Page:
The purpose of this section is to create an affirmative defense[2] which a defendant-bank may assert. See, e. g., Siegel Trading Co., Inc. v. Coral Ridge National Bank, 328 So. 2d 476 (Fla.App.1976); Montgomery v. First National Bank, 265 Or. 55, 508 P.2d 428 (1973). It is not incumbent upon a plaintiff to anticipate and negate an affirmative defense in its complaint. Davis v. Bonebrake, 135 Colo. 506, 313 P.2d 982 (1957); Smith v. Kent Oil Co., 128 Colo. 80, 261 P.2d 149 (1953).

*72 As the plaintiffs pled that the Bank paid checks payable to Dayco upon forged endorsements, the plaintiffs properly stated a cause of action for conversion against the Bank, and the trial court therefore erred in granting the Bank's motion to dismiss under C.R.C.P. 12(b)(5).


The Bank next asserts that section 4-3-419(3) abolishes the common law cause of action for moneys had and received which has been applied by this court under facts similar to those alleged here. See United States Portland Cement Co. v. United States National Bank, 61 Colo. 334, 157 P. 202 (1916). Again, we disagree.

Section 4-1-103, C.R.S.1973 provides:

"Unless displaced by the particular provisions of this title, the principles of law and equity, including the law merchant and the law relative to capacity to contract, principal and agent, estoppel, fraud, misrepresentation, duress, coercion, mistake, bankruptcy, or other validating or invalidating cause shall supplement its provisions."

Contrary to the Bank's assertion, section 4-3-419(3) does not explicitly displace the common law cause of action for moneys had and received. Rather, the section recognizes that causes of action might lie in addition to an action for conversion. The relevant language of section 4-3-419(3) provides that a depositary bank "is not liable in conversion or otherwise ...." (Emphasis added.) The phrase "or otherwise" only has meaning if the drafters anticipated a cause of action other than conversion, e. g., an action for moneys had and received. See Hechter v. New York Life Insurance Co., 46 N.Y.2d 34, 412 N.Y.S.2d 812, 385 N.E.2d 551 (1978). We thus conclude that the plaintiffs have a cause of action against the bank either ex delicto for conversion or ex contractu for moneys had and received.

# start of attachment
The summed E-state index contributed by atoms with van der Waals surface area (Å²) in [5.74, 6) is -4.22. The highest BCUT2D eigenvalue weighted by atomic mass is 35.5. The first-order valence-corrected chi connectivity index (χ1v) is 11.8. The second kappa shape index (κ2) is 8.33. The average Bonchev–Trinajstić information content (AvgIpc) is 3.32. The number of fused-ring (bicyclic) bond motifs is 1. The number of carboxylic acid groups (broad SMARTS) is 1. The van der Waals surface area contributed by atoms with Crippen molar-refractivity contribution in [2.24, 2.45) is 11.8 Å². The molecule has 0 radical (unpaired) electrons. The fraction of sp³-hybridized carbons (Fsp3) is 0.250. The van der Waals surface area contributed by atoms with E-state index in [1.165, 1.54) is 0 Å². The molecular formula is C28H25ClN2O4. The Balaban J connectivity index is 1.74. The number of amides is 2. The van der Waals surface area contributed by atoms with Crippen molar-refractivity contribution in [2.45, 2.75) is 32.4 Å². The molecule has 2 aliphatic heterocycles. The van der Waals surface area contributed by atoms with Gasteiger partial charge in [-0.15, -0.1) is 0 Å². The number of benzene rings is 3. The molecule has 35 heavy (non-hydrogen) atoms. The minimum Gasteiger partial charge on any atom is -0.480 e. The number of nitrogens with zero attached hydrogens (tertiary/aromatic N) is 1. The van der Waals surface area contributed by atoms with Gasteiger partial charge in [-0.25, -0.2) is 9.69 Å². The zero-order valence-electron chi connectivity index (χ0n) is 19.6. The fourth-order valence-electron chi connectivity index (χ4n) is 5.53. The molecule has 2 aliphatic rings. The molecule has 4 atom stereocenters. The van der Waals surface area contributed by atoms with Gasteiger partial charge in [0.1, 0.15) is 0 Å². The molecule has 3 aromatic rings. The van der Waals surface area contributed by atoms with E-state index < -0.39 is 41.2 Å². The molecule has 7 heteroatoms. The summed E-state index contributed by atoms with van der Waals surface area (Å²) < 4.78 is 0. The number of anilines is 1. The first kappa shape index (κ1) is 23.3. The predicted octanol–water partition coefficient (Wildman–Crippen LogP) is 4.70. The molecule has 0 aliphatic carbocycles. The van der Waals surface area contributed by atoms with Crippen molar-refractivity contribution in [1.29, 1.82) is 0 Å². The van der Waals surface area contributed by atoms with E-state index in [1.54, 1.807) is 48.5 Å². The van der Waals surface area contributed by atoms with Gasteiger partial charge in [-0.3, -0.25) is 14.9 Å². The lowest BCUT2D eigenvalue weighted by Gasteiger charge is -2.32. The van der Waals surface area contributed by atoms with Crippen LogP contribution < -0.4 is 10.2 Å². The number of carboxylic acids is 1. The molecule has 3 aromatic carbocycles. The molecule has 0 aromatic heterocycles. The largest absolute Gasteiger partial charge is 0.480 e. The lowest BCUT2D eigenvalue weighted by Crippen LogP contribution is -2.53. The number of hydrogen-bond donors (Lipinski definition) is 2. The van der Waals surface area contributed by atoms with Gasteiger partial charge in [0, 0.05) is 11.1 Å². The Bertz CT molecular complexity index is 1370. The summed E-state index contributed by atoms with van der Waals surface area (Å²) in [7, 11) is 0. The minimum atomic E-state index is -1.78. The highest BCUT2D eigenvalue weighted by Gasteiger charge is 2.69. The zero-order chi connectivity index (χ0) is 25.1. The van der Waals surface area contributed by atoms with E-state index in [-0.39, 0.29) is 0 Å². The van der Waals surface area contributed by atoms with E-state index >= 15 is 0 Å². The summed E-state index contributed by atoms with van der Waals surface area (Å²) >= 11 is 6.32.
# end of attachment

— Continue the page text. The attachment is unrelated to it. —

The judgment of the court of appeals is affirmed.


[1] This affirmance is not challenged.

[2] We do not address the issue of whether section 4-3-419(3) constitutes a valid defense since this is not properly before us. This question has troubled commentators and has been the subject of varied judicial treatment. See, e. g., White & Summers, Uniform Commercial Code § 15-4 (1972); Comment, Depositary Bank Liability Under § 3-419(3) of the Uniform Commercial Code, 31 Wash. & Lee L.Rev. 676 (1974); Comment, Payee v. Depositary Bank: What is the UCC Defense to Handling Checks Bearing Forged Endorsements? 45 U. of Colo. L.Rev. 281 (1974); Section 3-419(3) of the U.C.C. Does not Limit the Liability of a Depositary Bank to the True Owner of a Check Paid on a Forged Endorsement, 74 Colum.L.Rev. 104 (1974); C.S. Bowen Co. v. Maryland National Bank, 36 Md.App. 26, 373 A.2d 30 (1977); Lee v. Skidmore, 49 Ohio App.2d 347, 361 N.E.2d 499 (1976); Montgomery v. First National Bank, 265 Or. 55, 508 P.2d 428 (1973); Cooper v. Union Bank, 9 Cal. 3d 123, 507 P.2d 609, 107 Cal. Rptr. 1 (1973); Ervin v. Dauphin Deposit Trust Co., 84 Dauph. 280, 38 Pa.D. & C.2d 473 (1965).